The last thing I remember is now.
Now, coming at me with heart-pounding fists.
From Being Henry David by Cal Armistead

A teenage boy finds himself in Penn Station in New York with a copy of Walden by Henry David Thoreau as his only possession. He doesn’t know who he is, what his home is or where he came from. So he calls himself Henry David, short Hank, after Thoreau. Hank doesn’t dare to ask the police for help, he even gets fidgety around cops because he has a very bad feeling that he might have commited a crime, maybe even killed somebody. Is this perhaps the reason for his amnesia?

Of course he is terrified not knowing who he is but sensing that there is something evil inside him. Unfortunately, he seems to be dogged by bad luck, because a person who pretends to want to help him in fact is a drug dealer who wants to take advantage of Hanks situation. Hank has to run off and leave the city and his only possible destination seems to be Concord, Massachusetts, where he wants to visit Walden Pond, the place described by Thoreau. Can he really find some clues to his past in Thoreaus Walden? And what happens if he reveals the horrible truth about his past? Can he return to his old life?

Being Henry David starts as a crime thriller but once Hank’s past starts to be cleared up it becomes more of a psychological thriller. Step by step and together with the protagonist, the reader discovers everything about Hank’s past, his family and his guilt. These revelations are slow and often painful and the reader can’t help but empathize with Hank.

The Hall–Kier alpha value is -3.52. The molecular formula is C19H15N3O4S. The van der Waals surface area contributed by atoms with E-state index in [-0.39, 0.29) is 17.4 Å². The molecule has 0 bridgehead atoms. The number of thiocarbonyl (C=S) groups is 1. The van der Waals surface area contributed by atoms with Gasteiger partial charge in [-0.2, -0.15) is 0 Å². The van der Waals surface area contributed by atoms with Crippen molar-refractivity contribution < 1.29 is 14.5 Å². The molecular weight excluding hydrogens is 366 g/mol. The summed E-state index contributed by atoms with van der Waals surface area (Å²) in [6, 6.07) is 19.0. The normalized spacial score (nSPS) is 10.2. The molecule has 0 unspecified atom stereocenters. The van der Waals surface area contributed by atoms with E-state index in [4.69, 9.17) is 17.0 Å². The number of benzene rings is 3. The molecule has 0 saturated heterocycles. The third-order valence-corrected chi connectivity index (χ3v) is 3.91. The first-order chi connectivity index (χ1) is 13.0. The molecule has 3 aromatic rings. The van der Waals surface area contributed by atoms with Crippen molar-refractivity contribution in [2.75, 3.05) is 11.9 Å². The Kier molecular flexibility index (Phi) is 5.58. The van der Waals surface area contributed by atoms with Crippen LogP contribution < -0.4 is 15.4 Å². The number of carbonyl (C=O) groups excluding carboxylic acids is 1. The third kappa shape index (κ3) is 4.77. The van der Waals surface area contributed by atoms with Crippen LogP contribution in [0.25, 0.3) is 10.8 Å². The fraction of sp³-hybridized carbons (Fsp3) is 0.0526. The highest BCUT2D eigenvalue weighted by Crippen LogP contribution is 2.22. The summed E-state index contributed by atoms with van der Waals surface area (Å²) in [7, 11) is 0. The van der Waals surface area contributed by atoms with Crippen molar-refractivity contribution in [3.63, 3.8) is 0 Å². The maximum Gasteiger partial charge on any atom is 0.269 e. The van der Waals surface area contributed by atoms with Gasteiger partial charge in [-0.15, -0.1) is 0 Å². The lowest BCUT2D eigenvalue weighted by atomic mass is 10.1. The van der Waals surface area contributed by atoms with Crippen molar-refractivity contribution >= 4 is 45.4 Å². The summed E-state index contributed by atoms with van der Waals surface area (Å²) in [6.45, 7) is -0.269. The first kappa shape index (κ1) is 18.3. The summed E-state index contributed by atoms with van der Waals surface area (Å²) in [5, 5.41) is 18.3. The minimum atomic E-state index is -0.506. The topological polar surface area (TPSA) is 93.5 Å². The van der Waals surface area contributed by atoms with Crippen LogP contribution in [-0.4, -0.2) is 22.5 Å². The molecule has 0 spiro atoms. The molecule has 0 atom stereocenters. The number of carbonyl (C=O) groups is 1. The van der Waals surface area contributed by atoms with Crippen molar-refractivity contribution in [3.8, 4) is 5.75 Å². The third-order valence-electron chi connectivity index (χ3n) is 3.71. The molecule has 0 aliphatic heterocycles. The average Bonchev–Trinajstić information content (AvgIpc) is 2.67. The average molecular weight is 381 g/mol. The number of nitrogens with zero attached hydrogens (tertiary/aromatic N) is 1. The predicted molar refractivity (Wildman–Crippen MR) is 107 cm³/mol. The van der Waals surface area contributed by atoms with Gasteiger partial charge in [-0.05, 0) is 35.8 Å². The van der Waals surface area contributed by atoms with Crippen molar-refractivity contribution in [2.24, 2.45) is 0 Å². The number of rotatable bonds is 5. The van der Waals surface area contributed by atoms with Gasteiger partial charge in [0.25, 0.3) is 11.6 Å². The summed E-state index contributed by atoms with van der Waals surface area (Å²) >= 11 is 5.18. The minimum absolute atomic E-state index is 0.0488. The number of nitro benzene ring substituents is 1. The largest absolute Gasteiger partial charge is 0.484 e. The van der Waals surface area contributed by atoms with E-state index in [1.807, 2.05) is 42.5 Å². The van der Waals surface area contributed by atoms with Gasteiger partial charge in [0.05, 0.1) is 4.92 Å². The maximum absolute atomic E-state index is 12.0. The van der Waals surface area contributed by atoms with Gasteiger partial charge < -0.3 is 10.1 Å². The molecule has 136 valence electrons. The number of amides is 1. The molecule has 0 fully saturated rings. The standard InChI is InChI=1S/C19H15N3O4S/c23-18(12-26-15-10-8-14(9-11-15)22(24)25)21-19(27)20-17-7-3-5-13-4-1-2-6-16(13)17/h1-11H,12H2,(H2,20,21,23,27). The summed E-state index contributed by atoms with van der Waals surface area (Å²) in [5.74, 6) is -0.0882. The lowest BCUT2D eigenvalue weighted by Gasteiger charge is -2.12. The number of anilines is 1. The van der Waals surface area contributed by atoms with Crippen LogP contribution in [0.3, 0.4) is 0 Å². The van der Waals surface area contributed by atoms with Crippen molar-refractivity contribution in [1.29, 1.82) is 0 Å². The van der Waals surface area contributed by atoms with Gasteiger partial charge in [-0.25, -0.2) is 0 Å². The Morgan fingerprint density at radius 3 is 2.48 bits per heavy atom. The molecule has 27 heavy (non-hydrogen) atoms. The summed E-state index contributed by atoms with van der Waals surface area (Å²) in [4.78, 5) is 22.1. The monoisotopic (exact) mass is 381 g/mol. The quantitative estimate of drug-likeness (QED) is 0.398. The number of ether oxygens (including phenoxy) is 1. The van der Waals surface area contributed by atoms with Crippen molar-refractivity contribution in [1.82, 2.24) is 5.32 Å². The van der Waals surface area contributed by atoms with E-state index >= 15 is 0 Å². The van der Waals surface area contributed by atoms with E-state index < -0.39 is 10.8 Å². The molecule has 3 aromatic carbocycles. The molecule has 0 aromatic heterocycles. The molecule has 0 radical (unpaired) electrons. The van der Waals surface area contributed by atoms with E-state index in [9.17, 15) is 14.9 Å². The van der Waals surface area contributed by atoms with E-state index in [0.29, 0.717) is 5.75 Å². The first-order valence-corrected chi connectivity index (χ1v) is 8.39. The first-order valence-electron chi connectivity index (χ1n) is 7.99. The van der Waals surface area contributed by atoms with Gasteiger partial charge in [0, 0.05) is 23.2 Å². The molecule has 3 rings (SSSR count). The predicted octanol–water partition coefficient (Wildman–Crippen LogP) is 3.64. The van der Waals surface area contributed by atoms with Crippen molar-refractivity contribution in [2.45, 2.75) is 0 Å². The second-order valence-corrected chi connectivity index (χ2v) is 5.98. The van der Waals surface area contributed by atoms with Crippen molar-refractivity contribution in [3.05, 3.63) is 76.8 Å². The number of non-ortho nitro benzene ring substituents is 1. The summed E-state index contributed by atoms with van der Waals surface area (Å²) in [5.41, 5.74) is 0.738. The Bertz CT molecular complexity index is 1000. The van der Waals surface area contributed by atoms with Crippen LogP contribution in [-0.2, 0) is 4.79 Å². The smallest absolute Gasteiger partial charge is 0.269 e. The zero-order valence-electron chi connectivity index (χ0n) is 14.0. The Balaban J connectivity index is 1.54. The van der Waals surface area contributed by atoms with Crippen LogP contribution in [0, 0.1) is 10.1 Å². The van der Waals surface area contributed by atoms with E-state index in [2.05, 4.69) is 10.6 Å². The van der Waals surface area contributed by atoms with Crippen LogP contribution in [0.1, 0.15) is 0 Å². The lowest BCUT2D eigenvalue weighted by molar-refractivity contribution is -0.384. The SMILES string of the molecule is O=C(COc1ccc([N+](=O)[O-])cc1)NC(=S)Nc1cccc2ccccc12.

I liked the idea how the author isolated Hank from his past, his identity and his family, that he literally has to rediscover himself in order to find his inner peace again and find a way to restart his former life or start a new one.

This is a completely different coming of age story, sometimes a bit slow-paced, but never boring. Hank has to cope the hard way with high expectations from his family and friends, responsibilities, great misfortunes, guilt and his difficulities to plan his future. Everyone expects him to have a total life plan, to have it all worked out by age eighteen. The reality – he doesn’t even have a clue. I think many (and probably not only) teenagers are able to relate to Hank’s problem. And then one catastrophe questions everything…

In my opinion, Being Henry David is a great coming of age book with a fascinating plot, interesting characters and a plausible finish. Carpe diem – and read this book: highly recommended – five out of five stars.

Being Henry David
Cal Armistead
Publisher: Albert Whitman Teen
ISBN-10: 080750615X
ISBN-13: 978-0807506158
Publication Date: March 01, 2013
Pages: 312

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